Rich Habits Dad’s Financial Advice to His Recent College Graduate

For those who have kids who are getting older, getting ready to graduate from college or just entering the workforce I would like to share with you an email I sent to my oldest child when he moved out of our home to begin the next phase of his life.

Hi Son. I’ve been meaning to talk to you about saving and budgeting since you moved out of our home and into your new apartment. I wanted to give you some financial advice that I wish someone had given me at age 23. It is our responsibility as parents to teach our children how to save and manage money. I hope your Mom and I have done a good job of that but just in case I wanted to share some important financial basics that will help you become financially successful in life. So here goes:

  1. Live below your means – Make sure you set aside 20% of every paycheck and learn to live off the remaining 80%. Do this no matter how much money you make. If you get a raise or bonus set aside 20% of that raise or bonus in addition to the 20% on your regular pay.
  2. Don’t spend more than 25% of your monthly net pay on housing. It doesn’t matter if you own or rent. Stick to this 25% rule.
  3. Don’t spend more than 10% of your monthly net pay on entertainment. By entertainment I mean bars, movies, restaurants etc.
  4. Don’t spend more than 5% of your monthly net pay on auto loans and never lease. Leasing is one of those Poverty Habits you’ve heard me talk about over the years. Buy your cars and take good care of them.
  5. Stay away from accumulating credit card debt. If you are doing this it means you are living beyond your means and you need to cut back on something.
  6. Always invest your savings prudently. Never gamble your savings on get rich quick schemes. There’s no such thing. The power of compounding can grow your savings and make you wealthy. Savings and investment are two completely different things. You should never lose money on your savings, whereas, investments represent a portion of your savings you are willing to put at risk. When you invest, you accept the risk that you could lose some or all of that investment. How much you take out of your savings and invest depends on your risk tolerance. Conservative wealthy people do not put any of their savings at risk. Moderate wealthy people put 25-50%% of their savings at risk. Aggressive wealthy people put 50% or more of their savings at risk.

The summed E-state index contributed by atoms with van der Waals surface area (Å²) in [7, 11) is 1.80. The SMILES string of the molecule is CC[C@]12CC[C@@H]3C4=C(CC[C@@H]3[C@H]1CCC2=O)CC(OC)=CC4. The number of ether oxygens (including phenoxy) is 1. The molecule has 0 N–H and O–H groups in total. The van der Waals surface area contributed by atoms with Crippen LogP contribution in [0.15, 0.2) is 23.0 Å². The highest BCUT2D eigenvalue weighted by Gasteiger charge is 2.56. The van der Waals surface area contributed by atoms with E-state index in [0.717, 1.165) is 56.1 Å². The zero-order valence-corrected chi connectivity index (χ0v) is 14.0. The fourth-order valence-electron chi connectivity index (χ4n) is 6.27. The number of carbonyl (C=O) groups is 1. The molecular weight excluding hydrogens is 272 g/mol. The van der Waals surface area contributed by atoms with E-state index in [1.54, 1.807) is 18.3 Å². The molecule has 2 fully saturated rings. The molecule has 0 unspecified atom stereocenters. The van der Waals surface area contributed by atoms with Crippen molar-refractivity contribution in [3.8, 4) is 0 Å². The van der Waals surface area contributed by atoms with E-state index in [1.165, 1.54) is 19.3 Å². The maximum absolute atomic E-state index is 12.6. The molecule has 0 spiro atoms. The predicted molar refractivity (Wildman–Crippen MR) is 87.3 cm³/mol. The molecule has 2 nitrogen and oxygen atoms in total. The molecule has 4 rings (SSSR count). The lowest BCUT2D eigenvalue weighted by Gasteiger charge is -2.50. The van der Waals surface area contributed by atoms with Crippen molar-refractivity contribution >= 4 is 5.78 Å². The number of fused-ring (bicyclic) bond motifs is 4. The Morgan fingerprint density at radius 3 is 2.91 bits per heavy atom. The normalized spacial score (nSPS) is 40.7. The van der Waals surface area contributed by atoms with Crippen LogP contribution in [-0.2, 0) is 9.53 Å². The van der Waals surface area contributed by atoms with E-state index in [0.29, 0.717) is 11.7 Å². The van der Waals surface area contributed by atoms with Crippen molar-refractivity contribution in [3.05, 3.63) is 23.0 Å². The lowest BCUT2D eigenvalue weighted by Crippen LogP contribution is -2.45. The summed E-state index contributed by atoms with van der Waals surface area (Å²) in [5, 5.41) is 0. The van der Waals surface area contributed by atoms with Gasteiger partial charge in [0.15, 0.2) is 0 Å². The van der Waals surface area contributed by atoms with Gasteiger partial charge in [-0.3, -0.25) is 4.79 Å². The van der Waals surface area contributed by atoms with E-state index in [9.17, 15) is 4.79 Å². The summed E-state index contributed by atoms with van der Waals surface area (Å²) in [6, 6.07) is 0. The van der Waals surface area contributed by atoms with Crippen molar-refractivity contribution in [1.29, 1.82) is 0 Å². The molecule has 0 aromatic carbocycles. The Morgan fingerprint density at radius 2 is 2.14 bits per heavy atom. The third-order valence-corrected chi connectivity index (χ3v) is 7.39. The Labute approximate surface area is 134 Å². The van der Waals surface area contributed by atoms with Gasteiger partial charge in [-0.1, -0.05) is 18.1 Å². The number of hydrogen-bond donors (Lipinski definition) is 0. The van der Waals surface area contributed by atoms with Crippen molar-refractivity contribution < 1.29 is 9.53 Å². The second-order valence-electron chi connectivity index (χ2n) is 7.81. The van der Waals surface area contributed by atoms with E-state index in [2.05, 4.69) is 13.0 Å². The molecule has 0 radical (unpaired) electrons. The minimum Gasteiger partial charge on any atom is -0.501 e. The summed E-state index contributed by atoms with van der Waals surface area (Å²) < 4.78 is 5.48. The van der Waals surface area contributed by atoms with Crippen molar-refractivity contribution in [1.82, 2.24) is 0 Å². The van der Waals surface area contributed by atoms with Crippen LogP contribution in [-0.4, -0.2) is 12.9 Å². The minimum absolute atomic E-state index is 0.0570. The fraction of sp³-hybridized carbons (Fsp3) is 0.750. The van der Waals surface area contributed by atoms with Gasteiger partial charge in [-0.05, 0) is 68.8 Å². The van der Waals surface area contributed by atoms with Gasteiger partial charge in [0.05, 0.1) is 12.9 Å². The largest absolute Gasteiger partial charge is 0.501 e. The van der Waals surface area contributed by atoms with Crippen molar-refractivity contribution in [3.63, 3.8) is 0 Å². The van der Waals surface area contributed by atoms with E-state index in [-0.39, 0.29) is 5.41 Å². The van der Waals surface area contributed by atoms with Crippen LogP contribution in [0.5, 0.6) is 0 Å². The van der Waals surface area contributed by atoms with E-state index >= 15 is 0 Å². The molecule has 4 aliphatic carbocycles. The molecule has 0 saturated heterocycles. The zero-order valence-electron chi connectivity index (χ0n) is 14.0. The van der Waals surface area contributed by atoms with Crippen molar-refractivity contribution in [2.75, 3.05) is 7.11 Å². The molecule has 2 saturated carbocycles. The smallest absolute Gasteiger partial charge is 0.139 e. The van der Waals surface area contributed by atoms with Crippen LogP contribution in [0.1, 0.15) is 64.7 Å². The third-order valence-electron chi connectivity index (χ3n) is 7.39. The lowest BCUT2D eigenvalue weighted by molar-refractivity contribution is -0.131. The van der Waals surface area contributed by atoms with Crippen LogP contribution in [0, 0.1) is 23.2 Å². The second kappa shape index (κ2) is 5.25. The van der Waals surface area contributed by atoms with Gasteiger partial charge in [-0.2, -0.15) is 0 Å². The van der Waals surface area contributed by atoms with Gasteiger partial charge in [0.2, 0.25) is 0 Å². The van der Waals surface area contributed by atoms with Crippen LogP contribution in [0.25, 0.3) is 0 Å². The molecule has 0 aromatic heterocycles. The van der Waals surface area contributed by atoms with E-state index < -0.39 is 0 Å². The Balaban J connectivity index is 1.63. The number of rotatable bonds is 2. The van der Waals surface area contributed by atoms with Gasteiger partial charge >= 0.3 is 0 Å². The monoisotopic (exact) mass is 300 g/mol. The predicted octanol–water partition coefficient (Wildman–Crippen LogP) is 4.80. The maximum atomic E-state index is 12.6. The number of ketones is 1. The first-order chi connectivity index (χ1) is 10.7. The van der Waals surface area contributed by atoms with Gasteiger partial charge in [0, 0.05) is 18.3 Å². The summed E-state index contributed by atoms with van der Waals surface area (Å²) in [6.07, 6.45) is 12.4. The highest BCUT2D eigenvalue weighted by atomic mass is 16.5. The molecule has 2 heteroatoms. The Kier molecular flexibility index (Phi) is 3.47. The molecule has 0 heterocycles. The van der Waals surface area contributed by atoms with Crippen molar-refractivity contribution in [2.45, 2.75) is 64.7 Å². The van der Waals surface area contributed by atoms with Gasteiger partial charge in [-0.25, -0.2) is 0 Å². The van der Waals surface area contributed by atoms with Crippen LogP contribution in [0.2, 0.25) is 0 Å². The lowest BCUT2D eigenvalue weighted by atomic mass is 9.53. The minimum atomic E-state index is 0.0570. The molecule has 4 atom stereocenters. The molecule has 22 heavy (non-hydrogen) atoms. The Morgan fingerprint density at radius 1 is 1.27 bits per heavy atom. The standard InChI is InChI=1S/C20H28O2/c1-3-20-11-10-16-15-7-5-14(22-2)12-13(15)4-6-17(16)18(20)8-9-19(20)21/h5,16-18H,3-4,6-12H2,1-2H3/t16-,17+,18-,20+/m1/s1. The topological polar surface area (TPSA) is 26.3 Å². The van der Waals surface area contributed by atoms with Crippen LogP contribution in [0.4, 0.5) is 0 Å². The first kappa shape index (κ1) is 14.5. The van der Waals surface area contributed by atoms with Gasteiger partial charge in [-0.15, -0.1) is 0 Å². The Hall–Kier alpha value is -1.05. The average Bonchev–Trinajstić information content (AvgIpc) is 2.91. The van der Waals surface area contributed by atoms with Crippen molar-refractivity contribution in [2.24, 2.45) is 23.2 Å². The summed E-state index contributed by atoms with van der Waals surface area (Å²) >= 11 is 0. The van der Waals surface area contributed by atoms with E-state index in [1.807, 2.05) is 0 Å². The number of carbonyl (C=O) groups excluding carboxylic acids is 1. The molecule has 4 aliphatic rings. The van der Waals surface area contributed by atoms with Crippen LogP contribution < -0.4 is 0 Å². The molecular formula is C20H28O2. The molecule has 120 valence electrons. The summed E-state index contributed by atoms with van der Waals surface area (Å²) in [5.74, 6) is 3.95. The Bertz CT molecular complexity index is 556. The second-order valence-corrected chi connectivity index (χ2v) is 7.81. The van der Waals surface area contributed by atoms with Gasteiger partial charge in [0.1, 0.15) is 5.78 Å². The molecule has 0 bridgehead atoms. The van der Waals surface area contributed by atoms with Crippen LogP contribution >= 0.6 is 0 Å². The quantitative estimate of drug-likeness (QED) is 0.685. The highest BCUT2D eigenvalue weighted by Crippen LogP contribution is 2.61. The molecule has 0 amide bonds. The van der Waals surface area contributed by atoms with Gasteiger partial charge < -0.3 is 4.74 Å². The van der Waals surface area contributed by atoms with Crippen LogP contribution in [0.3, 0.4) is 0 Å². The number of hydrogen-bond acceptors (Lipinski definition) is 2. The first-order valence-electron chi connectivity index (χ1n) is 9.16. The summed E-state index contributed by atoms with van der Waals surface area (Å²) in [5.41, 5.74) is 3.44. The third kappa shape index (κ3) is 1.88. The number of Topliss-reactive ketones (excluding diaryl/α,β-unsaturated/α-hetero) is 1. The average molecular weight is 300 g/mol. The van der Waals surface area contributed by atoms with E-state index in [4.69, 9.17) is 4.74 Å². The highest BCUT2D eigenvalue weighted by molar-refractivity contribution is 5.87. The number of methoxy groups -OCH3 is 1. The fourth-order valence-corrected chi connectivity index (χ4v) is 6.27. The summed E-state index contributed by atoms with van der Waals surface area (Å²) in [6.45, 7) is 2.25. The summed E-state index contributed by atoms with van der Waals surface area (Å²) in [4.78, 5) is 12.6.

7. Max out your contributions to the company retirement plan. If the company matches your contributions, great. That’s free money. Always take free money when you can get it.
  8. Know what you spend every month. Create a monthly budget and track what you spend.

One last point I want to make. Most of the wealthy don’t make a lot of money. But they do save a lot of money. They make a habit of saving until it hurts. Focus on accumulating wealth and if you get a big pay day, great. It’s icing on the cake.  If you stick to the 80:20 Rule you will save a lot of money and you will be wealthy long before you reach retirement age. You will be one of the few among your friends and colleagues because, unfortunately, most parents don’t teach their kids the importance of saving, so nobody saves. Accumulating wealth is not about hitting it out of the park.  It’s about getting singles. You get enough singles and you win the game.

I love you very much



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Thomas C. Corley About Thomas C. Corley

Tom Corley is a bestselling author, speaker, and media contributor for Business Insider, CNBC and a few other national media outlets.

His Rich Habits research has been read, viewed or heard by over 50 million people in 25 countries around the world.

Besides being an author, Tom is also a CPA, CFP, holds a master’s degree in taxation and is President of Cerefice and Company, a CPA firm in New Jersey.
Phone Number: 732-382-3800 Ext. 103.
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  1. […] Tom gives financial advice he wishes someone had given HIM when he was 23 – the same age as his son right now, check it […]

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